Says Hungarian film commissioner Andrew Vajna: “Budapest offers unique locations and a well-equipped infrastructure for any type of production. Hungarian crews are very skilled and experienced; we estimate there are more than 20,000 people working in the Hungarian film industry.”

  • Estonia

    Estonia doesn’t have a lot of production facilities (although a 1,200-square-meter studio is in the works in the capital city of Tallinn), nor does it have as many medieval castles as other places in central Europe (the country is a third of the size of New York state, with a population of just 1.3 million). But it does have one giant selling point. “There is little bureaucracy,” explains Hannes Aava, a spokesman for the Black Nights Film Festival, a 16-day cinema event held in Tallinn. “You can start a company in five minutes and file taxes in three minutes.”

    If you file at all: For Estonian residents — which pretty much anybody can become after a couple of hours of paperwork — there is no corporate tax.

    Another bonus to shooting in this tiny Baltic country: There’s a slew of financial incentives aimed at attracting filmmakers, starting with a 30 percent in-country tax break but also some highly specific specialty funds, like Estonia 100, which gives grants to local filmmakers shooting movies that celebrate the 100th anniversary of Estonia’s independence (Estonians are really into their birthday: there are five Estonian independence movies in production as well as two documentaries, a full-length animated film and a 10-part miniseries). Most of the foreign productions shooting in Estonia tend to be from the neighboring countries, like Hamilton, a Swedish TV spy thriller, and the Finnish feature The Eternal Road, about a man leaving America amid the Great Depression. But German and British films and TV shows have shot there as well, and Estonia film advocates are doing their best to lure U.S. productions.

    “Estonia is flexible, professional, technologically advanced and easily accessible,” Edith Sepp, head of the Estonian Film Institute, tells THR. “Foreign producers will have the personal touch with funders and decision-makers. Breathtaking landscapes, medieval cityscapes, world-class talent and cultural passion make it easy to shoot any kind of film in Estonia.”

    Having a strong international film festival also helps. The Black Nights festival, taking place mid-winter for 22 years now, brings in film talent from all over the world for networking and film training events. “The Black Night Film Festival has become a gate for audiovisual content in basically all phases of production,” says festival director Tina Lock, “starting from conceiving the story and helping in various stages and aspects of production, from design, acting, scoring and helping the projects find the right platforms, festivals and sales agents.” She says the festival takes a holistic approach to filmmaking, with programs like Creative Gate, introduced last year, that taps talents, such as actors and composers, and introduces them to producers to spark potential collaborations.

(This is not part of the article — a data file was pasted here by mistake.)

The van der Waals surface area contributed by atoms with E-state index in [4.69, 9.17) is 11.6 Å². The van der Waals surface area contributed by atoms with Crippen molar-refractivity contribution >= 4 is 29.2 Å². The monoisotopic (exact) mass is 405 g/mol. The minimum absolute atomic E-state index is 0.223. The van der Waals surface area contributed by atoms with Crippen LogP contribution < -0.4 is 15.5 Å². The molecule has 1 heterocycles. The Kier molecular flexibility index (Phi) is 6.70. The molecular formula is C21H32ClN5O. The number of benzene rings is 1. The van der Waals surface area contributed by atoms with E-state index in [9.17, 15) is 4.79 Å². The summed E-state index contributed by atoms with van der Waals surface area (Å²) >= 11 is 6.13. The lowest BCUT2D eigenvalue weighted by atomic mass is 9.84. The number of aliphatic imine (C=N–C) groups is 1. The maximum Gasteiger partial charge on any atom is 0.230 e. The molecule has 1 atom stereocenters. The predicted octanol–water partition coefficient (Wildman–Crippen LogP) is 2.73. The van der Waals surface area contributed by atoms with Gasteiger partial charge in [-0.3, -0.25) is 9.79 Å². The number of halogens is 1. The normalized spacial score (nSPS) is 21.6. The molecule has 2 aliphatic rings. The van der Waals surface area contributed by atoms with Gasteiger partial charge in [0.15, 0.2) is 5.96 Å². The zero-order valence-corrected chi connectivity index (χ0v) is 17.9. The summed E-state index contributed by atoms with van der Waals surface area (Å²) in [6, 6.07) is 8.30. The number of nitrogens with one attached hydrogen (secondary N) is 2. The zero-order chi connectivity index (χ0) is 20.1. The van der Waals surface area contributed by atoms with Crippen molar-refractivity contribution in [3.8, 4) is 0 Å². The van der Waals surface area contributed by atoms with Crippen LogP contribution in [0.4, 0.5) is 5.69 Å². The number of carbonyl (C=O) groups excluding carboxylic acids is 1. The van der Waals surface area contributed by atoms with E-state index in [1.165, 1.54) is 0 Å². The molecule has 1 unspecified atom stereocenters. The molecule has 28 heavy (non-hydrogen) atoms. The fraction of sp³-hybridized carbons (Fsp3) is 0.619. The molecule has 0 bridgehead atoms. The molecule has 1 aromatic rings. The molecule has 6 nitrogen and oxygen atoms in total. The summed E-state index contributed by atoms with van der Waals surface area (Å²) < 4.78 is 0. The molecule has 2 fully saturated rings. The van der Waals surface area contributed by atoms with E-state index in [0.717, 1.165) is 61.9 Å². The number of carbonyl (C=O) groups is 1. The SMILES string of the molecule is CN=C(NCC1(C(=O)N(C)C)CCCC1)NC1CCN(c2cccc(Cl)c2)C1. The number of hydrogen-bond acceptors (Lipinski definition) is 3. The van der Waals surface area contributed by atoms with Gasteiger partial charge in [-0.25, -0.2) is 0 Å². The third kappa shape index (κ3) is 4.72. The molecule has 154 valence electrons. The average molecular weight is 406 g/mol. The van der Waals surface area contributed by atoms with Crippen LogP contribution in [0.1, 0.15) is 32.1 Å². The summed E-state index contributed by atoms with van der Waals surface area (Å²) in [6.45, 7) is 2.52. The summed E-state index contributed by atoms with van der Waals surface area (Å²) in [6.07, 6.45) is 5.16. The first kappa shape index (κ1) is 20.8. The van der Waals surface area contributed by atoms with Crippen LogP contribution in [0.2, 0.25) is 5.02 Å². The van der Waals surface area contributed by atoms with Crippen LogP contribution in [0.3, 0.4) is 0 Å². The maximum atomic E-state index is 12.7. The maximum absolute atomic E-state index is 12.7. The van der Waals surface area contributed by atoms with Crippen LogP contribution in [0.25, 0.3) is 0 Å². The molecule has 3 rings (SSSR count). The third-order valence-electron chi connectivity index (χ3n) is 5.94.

Another innovative program, Scriptpool Tallinn, also introduced in 2017, is a development contest that’s already attracted screenplays from internationally accomplished filmmakers such as India-born, U.S.-based director Shonali Boase (Margarita With a Straw) and Russian helmer Alexander Kott (Insight).

    And then there’s a new studio being planned. Dubbed Tallinn Film Wonderland, it is envisioned as a complex of high-tech soundstage facilities on land donated by the city. The project has been hampered by stop-and-start finance negotiations, but organizers are hopeful that ground will be broken in 2019.

    “We have gathered six local major production houses and film producers together in a cluster under one private entity to get the soundstage finally done,” says Ivo Felt, who produced Tangerines, the Estonian-Georgian co-production.

    “We badly need it for our own films and also for production services. After launching the 30 percent cash rebate, we have become pretty attractive here.”

    A version of this story appears in The Hollywood Reporter's May 9 daily issue from the Cannes Film Festival.